About the Garden
The UGA Latin American Ethnobotanical Garden

Managed by the Latin American and Caribbean Studies Institute (LACSI) since it’s opening in October of 1998, the Latin American Ethnobotanical Garden (LAEG) is a unique green space behind Baldwin Hall on UGA’s north campus. The Garden was started as an interdisciplinary initiative developed by emeritus professors Brent and Elois Ann Berlin—co-directors of the Anthropology Department’s Laboratories of Ethnobiology—their graduate students, and the UGA Physical Plant. Construction for the Garden and its continued maintenance is made possible by longstanding support provided by the Exposition Foundation, the Murphy Foundation, the Physical Plant, and donors like Iwee Paterson, a Smyrna, GA resident who donated the LAEG greenhouse, and the Buckhead Men’s Garden Club, that provided funds to move and assemble the greenhouse.

Most of the construction of the Ethnobotanical Garden made use of recycled construction materials.

The LAEG was constructed to research the horticultural requirements of medicinal plants used by the Tzotzil and Tzeltal Maya of highland Chiapas, Mexico, and to focus attention on the need for the conservation of plant biodiversity and traditional plant knowledge. It has expanded to include some 150 culturally important plants found throughout Latin America and the Caribbean and serves as a space for research, instruction and community outreach. The LAEG also maintains a small collection of Georgia native trees and shrubs of ethnobotanical importance to the native peoples of the Southeastern United States Piedmont region.

The Garden emphasizes the field of ethnobotany—the study of the relationship that exists between people and plants—through a variety of related disciplines such as anthropology, botany, conservation biology, ecology, geography, horticulture, and pharmacology. To date, faculty from the departments of Anthropology Landscape Design, Ecology, and Horticulture have integrated the LAEG into undergraduate course curricula. An advisory board of faculty meets each semester to discuss continued LAEG development and includes representatives from the Physical Plant, LACSI, Anthropology, Horticulture and Geography.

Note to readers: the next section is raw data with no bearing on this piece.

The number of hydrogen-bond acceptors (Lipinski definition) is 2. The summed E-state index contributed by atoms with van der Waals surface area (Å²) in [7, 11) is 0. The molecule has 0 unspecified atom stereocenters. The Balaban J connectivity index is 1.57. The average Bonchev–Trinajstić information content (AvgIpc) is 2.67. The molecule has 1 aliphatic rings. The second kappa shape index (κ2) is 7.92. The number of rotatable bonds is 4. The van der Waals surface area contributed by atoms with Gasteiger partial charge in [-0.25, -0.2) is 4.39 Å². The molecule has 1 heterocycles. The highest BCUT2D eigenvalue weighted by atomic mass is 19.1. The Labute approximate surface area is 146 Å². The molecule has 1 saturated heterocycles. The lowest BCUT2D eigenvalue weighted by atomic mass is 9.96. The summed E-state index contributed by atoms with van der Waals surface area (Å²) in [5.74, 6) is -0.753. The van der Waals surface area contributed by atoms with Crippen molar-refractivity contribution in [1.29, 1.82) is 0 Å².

In addition to serving as a living laboratory for UGA faculty and student use, LACSI also encourages use of the Garden for educational outreach among Athens-area public schools and the general public. LACSI has worked with several local elementary schools to help them develop their own small ethnobotanical gardens and has organized a number of garden workshops for K-12 teachers, in collaboration with the State Botanical Garden. Such gardens provide students with numerous participatory learning opportunities in the social and life sciences and give teachers an excellent instructional resource for meeting Georgia Performance Standards related to these areas of study. The LAEG routinely receives visits from area schools, international delegations, and community organizations such as Athens Master Gardeners. Many university and community groups also made use of the space to hold concerts, receptions and meetings. Contact LACSI assistant director Paul Duncan (pduncan@uga.edu) if your unit or organization is interested in touring the LAEG, using the space for an event, or if you wish to volunteer to assist in maintaining this space.

The LAEG is a member of the Ethnobotanical Sister Garden Network, a group of private, public and community-sponsored gardens in Argentina, Chile, Colombia, Costa Rica, Ecuador and Peru. These gardens promote environmental education, preservation of indigenous plant knowledge, and community development while offering new academic exchange opportunities for UGA faculty and students. The LAEG is also a registered participant of the International Agenda for Botanic Gardens in Conservation, sponsored by Botanic Gardens Conservation International.